Although Africa has long been known to be rich in oil, extracting it hadnat seemed worth the effort and risk until recently. But with the price of Middle Eastern crude oil skyrocketing and advancing technology making reserves easier to tap, the region has become the scene of a competition between major powers that recalls the nineteenth-century scramble for colonization there. But what does this giddy new oil boom meanafor America, for the world, for Africans themselves? John Ghazvinian traveled through twelve African countriesafrom Sudan to Congo to Angolaatalking to warlords, industry executives, bandits, activists, priests, missionaries, oil-rig workers, scientists, and ordinary people whose lives have been transformedanot necessarily for the betteraby the riches beneath their feet. The result is a high-octane narrative that reveals the challenges, obstacles, reasons for despair, and reasons for hope emerging from the worldas newest energy hot spot.Walesa#39;s friendship with Mann, the scion of a wealthy brewing family and a sixth- generation Etonian, dates back many years. ... Executive Outcomes, which has been behind covert operations in some of Africaa#39;s worst trouble spots over the years, from Sierra Leone to Angola to Zaire. ... *Du Toita#39;s sworn testimony was part of his trial in Malabo, criticized by international observers for numerous irregularities.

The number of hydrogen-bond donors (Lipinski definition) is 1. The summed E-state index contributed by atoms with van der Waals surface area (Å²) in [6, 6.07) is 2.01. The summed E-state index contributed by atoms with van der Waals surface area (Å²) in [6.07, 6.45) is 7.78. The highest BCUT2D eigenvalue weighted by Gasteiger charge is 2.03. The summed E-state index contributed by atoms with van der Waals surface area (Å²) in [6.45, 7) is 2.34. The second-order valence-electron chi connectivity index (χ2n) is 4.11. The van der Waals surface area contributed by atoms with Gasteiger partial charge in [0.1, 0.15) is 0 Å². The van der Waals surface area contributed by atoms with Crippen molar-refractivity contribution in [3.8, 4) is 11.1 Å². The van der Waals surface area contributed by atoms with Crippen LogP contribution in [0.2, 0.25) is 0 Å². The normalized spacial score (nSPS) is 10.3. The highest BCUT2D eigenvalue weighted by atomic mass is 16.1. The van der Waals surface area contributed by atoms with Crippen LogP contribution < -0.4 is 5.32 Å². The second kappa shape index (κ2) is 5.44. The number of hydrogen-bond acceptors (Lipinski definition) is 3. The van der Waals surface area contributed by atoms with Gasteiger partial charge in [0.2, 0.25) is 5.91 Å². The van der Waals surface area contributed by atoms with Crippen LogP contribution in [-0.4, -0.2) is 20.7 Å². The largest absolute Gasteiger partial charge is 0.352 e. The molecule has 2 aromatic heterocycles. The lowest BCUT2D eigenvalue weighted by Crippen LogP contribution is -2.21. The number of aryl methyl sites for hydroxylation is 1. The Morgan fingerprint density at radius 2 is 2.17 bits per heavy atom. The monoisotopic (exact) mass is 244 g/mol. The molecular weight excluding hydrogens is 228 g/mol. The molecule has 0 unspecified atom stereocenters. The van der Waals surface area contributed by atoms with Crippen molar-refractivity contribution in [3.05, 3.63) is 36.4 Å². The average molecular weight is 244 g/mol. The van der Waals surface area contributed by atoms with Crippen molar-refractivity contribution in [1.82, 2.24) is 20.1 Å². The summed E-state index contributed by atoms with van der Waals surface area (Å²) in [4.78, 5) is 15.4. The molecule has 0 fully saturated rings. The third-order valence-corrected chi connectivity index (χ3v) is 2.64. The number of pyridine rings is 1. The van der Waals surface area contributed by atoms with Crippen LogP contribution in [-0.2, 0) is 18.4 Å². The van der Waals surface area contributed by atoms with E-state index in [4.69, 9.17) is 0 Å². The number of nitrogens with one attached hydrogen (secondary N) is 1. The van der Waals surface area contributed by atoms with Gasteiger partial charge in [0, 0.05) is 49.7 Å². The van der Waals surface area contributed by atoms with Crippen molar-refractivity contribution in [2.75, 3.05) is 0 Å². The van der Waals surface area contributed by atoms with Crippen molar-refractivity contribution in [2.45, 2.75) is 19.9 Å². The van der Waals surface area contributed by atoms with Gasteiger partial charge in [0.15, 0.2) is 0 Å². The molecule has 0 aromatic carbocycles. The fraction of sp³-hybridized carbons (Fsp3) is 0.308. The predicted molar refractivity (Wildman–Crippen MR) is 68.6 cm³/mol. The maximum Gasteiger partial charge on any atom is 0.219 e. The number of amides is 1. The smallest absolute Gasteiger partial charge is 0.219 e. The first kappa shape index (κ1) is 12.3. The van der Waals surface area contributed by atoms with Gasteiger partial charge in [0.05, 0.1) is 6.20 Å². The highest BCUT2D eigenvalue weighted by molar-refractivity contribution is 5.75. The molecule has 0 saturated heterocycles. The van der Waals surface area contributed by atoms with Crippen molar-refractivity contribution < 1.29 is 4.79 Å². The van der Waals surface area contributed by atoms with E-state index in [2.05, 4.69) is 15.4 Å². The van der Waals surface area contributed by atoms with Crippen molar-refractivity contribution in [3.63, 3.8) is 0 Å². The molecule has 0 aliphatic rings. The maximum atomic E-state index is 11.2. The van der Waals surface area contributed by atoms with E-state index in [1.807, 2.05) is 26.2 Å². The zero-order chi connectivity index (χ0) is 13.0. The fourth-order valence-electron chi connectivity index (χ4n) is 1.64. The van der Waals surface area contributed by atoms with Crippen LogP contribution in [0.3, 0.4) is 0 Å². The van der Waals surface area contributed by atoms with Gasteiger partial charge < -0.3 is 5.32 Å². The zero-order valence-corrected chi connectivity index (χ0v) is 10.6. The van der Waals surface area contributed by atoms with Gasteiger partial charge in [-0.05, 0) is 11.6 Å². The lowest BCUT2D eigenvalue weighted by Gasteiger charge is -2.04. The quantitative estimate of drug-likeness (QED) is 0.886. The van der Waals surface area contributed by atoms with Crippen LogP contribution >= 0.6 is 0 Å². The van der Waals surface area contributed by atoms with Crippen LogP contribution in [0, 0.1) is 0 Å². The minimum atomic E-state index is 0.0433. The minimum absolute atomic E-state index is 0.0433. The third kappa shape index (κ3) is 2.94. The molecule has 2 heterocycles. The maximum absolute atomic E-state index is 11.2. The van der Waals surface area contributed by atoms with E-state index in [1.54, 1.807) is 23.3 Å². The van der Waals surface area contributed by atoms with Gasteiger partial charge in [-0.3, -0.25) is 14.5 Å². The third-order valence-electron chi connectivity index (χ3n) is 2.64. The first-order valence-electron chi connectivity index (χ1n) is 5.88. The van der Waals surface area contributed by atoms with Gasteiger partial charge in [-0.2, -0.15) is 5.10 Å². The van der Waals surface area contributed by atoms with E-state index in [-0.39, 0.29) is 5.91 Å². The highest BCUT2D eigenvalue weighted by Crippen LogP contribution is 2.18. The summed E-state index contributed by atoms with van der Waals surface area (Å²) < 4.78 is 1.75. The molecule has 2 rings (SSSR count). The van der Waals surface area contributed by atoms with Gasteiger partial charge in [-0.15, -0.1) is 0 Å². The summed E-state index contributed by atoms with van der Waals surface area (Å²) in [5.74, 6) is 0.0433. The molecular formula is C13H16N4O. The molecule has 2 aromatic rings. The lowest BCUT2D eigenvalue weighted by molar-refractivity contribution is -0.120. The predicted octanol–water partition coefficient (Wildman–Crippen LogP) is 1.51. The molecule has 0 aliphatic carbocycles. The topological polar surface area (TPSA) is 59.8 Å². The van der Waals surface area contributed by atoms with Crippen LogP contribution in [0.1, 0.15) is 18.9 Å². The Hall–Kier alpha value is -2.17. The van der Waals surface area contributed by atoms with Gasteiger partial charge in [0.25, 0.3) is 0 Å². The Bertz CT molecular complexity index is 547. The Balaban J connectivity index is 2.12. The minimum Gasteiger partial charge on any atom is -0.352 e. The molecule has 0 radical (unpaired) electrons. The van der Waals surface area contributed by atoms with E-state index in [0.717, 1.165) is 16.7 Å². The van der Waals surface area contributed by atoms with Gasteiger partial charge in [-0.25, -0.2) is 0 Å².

|Publisher||:||Houghton Mifflin Harcourt - 2008-04-14|